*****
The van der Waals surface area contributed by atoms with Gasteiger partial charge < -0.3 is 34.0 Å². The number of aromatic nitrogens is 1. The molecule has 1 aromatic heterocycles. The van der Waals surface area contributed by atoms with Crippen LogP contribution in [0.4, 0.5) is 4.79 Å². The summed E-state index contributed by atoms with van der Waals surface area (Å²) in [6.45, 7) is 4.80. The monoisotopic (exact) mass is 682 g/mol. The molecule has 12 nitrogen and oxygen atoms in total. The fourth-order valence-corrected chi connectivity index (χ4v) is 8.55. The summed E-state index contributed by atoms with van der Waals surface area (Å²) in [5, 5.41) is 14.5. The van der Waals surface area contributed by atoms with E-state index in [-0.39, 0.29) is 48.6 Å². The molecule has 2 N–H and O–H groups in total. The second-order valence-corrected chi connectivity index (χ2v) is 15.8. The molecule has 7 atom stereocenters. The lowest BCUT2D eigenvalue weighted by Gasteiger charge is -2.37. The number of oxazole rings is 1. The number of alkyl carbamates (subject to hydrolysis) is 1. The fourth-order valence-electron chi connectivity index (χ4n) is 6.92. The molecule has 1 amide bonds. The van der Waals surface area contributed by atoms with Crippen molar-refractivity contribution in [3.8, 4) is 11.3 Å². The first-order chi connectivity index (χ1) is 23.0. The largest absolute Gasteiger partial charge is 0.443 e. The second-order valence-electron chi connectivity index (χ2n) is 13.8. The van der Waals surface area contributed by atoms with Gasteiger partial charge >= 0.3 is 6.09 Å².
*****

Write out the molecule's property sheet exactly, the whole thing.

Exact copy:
The van der Waals surface area contributed by atoms with Gasteiger partial charge < -0.3 is 34.0 Å². The number of aromatic nitrogens is 1. The molecule has 1 aromatic heterocycles. The van der Waals surface area contributed by atoms with Crippen LogP contribution in [0.4, 0.5) is 4.79 Å². The summed E-state index contributed by atoms with van der Waals surface area (Å²) in [6.45, 7) is 4.80. The monoisotopic (exact) mass is 682 g/mol. The molecule has 12 nitrogen and oxygen atoms in total. The fourth-order valence-corrected chi connectivity index (χ4v) is 8.55. The summed E-state index contributed by atoms with van der Waals surface area (Å²) in [5, 5.41) is 14.5. The van der Waals surface area contributed by atoms with E-state index in [-0.39, 0.29) is 48.6 Å². The molecule has 2 N–H and O–H groups in total. The second-order valence-corrected chi connectivity index (χ2v) is 15.8. The molecule has 7 atom stereocenters. The lowest BCUT2D eigenvalue weighted by Gasteiger charge is -2.37. The number of oxazole rings is 1. The number of alkyl carbamates (subject to hydrolysis) is 1. The fourth-order valence-electron chi connectivity index (χ4n) is 6.92. The molecule has 1 amide bonds. The van der Waals surface area contributed by atoms with Crippen molar-refractivity contribution in [3.8, 4) is 11.3 Å². The first-order chi connectivity index (χ1) is 23.0. The largest absolute Gasteiger partial charge is 0.443 e. The second-order valence-electron chi connectivity index (χ2n) is 13.8. The van der Waals surface area contributed by atoms with Gasteiger partial charge >= 0.3 is 6.09 Å².